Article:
On January 31, 1946 the new constitution of Federal People's Republic of Yugoslavia, modeling the Soviet Union, established six constituent republics (Bosnia-Herzegovina, Croatia, Macedonia, Montenegro, Serbia and Slovenia). Then on April 7, 1963 the nation changed its official name to Socialist Federal Republic of Yugoslavia and Josip Broz Tito was named President for life.

After Tito's death in 1980, and the fall of Communism in Eastern Europe, ethnic tension grew in Yugoslavia. Serbian communist leader Slobodan Milošević, the new strong man of Yugoslavia, tried to play on the revived Serb nationalism, but ended up alienating all the other ethnic groups in the federation. Republics of Slovenia and Croatia declared independence from Yugoslavia in 1991; Macedonia followed in 1992 together with Bosnia-Herzegovina, albeit only two out of three constitutive people's, Bosniaks and Croats.

The Socialist Federal Republic of Yugoslavia officially ceased to exist on April 28, 1992, when the Federal Republic of Yugoslavia (FRY) was formed. Other dates that are frequently considered as the end of SFRY are June 25, 1991, when Slovenia declared independence, October 9, 1991, when the moratorium on Slovenian and Croatian secession (agreed on July 9 at Brioni by representatives of all republics) was ended and January 15, 1992, when Slovenia and Croatia were internationally recognized.

Ethnic problems and attempts by the Yugoslav People's Army (Jugoslavenska Narodna Armija, JNA) to prevent secession of the new-formed states led to a bloody and gruesome war from 1991 to 1995 in Croatia and Bosnia. As a result of the conflict, the United Nations Security Council unanimously adopted UN Security Council Resolution 721 on November 27, 1991, which paved the way to the establishment of peacekeeping operations in Yugoslavia. [1] Milošević's regime manipulated the Serbs in an attempt to subdue the breakaway republics, successfully at first but ultimately failing. The war in the western parts of former Yugoslavia ended in 1995 with U.S-sponsored peace talks in Dayton, Ohio, with the so-called Dayton Agreement.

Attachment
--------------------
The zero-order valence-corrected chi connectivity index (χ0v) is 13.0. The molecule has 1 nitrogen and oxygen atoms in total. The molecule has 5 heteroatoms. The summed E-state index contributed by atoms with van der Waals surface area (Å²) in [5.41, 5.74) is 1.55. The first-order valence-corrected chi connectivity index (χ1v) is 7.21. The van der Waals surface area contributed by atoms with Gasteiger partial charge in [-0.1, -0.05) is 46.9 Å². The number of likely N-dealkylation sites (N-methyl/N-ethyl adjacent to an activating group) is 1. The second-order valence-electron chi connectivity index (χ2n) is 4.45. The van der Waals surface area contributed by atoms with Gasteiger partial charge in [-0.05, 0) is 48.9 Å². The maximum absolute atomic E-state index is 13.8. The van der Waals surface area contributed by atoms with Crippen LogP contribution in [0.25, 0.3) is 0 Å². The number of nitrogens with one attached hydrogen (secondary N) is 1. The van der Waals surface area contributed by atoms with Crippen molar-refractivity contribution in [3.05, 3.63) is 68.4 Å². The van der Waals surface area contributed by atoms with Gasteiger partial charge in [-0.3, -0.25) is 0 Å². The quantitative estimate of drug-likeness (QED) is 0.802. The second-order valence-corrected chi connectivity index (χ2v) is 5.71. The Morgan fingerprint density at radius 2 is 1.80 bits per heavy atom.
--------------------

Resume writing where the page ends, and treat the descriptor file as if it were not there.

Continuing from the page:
Milošević then turned his attention to the southeast. NATO had already deployed a small amount of troops on the border with Macedonia, but that didn't stop ethnic cleansing in Serbia's autonomous province of Kosovo and Metohia in 1998. NATO bombed Serbia and Montenegro for more than two months (see Kosovo War). Since June 1999, Kosovo has been governed by peace-keeping forces from NATO and Russia, although all parties continue to recognise Kosovo as a part of Serbia.

Milošević's rejection of claims of a first-round opposition victory in new elections for the Federal presidency in September 2000 led to mass demonstrations in Belgrade on October 5 and the collapse of the regime's authority. The opposition's candidate, reformed nationalist Vojislav Koštunica took office as Yugoslav president on October 6.

On April 1, 2001, Milošević was arrested on charges of abuse of power and corruption. On June 28 he was extradited to the United Nations International Criminal Tribunal for the Former Yugoslavia. His trial on charges of genocide in Bosnia and war crimes in Croatia and Kosovo began at The Hague on February 12, 2002. On April 11, the Yugoslav parliament passed a law allowing extradition of all persons charged with war crimes by the International Criminal Tribunal.

In March 2002, the Governments of Serbia and Montenegro agreed to dissolve FRY in favour of a new, much weaker form of cooperation called "Serbia and Montenegro". By order of Yugoslav Federal Parliament on February 4, 2003, Yugoslavia ceased to exist.